Do I need a cover letter? Is it important? What if the job offer doesn’t require a cover letter? Read this guide to find out all you need to know.
You may not realize it, but science has discovered that the font you see actually influences what you think and expect.
Obviously, you want your cover letter font to say the important stuff—professional, skilled, and perfect fit.
But how do you choose the best one when there are literally tens of thousands to choose from?
Don’t worry, we’ve got this.
In this guide you’ll:
- See a list of the 10 best fonts for your cover letter that will make it look professional and modern.
- Get expert tips on how to format your cover letter fonts to make them easy to read.
- Learn which cover letter font size will have your cover letter stand out.
Want to write your cover letter fast? Use our cover letter builder. Choose from 20+ professional cover letter templates that match your resume. See actionable examples and get expert tips along the way.
Sample Cover Letter for a Resume—See more cover letter templates and create your cover letter here.
Best Fonts for a Cover Letter
The font you use for a cover letter should:
- be easy to read, simple, and professional
- match the font you use in your resume
- be used consistently throughout your cover letter (limit yourself to one font)
Among popular choices of cover letter fonts are Arial, Calibri, Verdana, and Times New Roman, but there are others which can be used for cover letter typing.
Let’s dive right in with our top picks for the best fonts for your cover letter that will do just that.
The fact that this font has ousted Times New Roman as Microsoft Word’s default font tells you how popular it actually is. Modern and light, it’s a great choice for your cover letter.
2. Times New Roman
Though no longer the king of all fonts, Times New Roman is still considered the ruler of what are popularly called “traditional” fonts. It’s a good choice for candidates in careers such as law, medicine, government service, or business.
One of the most modern of the serif fonts, Garamond is a nice fusion of the modern look of sans serif and the classicism of serif. Very popular among creatives as well as academics.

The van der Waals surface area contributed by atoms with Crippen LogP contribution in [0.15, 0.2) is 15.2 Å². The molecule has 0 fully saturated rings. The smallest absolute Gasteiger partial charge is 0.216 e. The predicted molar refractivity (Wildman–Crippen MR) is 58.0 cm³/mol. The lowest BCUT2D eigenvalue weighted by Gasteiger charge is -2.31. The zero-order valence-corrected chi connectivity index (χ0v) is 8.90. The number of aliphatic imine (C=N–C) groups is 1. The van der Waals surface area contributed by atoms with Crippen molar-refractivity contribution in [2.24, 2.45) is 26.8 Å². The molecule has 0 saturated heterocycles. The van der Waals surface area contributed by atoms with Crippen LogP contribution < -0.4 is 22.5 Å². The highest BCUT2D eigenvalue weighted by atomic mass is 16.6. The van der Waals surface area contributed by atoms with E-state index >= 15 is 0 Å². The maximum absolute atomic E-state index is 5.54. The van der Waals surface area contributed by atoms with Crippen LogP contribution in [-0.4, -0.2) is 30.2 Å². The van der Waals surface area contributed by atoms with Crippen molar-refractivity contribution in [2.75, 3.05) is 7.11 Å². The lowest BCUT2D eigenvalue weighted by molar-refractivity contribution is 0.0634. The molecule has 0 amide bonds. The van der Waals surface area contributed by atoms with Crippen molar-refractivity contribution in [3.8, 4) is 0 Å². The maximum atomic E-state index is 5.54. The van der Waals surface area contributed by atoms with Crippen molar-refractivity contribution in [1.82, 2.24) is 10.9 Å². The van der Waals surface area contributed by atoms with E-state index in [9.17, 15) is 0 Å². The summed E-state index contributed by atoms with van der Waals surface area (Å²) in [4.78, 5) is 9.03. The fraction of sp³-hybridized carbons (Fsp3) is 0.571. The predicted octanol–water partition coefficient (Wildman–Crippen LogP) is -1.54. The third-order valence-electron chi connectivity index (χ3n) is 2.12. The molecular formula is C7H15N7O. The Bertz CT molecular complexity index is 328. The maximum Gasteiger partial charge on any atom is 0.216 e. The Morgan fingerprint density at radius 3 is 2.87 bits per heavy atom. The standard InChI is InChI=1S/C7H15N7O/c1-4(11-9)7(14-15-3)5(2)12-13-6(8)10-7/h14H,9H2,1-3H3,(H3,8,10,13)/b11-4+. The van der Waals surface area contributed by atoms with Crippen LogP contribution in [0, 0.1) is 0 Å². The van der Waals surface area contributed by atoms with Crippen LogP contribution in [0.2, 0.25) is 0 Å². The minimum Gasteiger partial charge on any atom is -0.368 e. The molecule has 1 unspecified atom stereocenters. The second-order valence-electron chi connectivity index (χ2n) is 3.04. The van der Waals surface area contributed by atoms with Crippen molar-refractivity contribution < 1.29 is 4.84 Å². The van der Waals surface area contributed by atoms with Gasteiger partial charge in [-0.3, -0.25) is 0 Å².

Arial is probably the most minimalist member of the sans serif family. Its sleek, no frills design makes a great font for almost any professional sector cover letter.
This Swiss font is so popular that it even has its own documentary film! Often used in major brand names, this font is an excellent choice for job seekers in business, marketing, or sales.
This font was designed to work well for on screen reading and in small sizes so it’s an especially great font to use if you know you’ll be printing your cover letter.
7. Trebuchet MS
Named after its medieval inspiration, this font is a bit more assertive than others on the list. Slightly larger and darker as well as quite versatile, it’s a good choice for any profession.
This easy to read font is another fusion of both the modern and classic styles. It’s a very popular font in the writing community and used by big name newspapers. A great font for creative or writing jobs.
This sans serif font is super easy to read which makes it a great choice for your cover letter no matter what position you’re applying for.
This font is considered one of the more creative in its family. A particularly popular font in the fashion world, this is a great go to for artists and creatives without going overboard.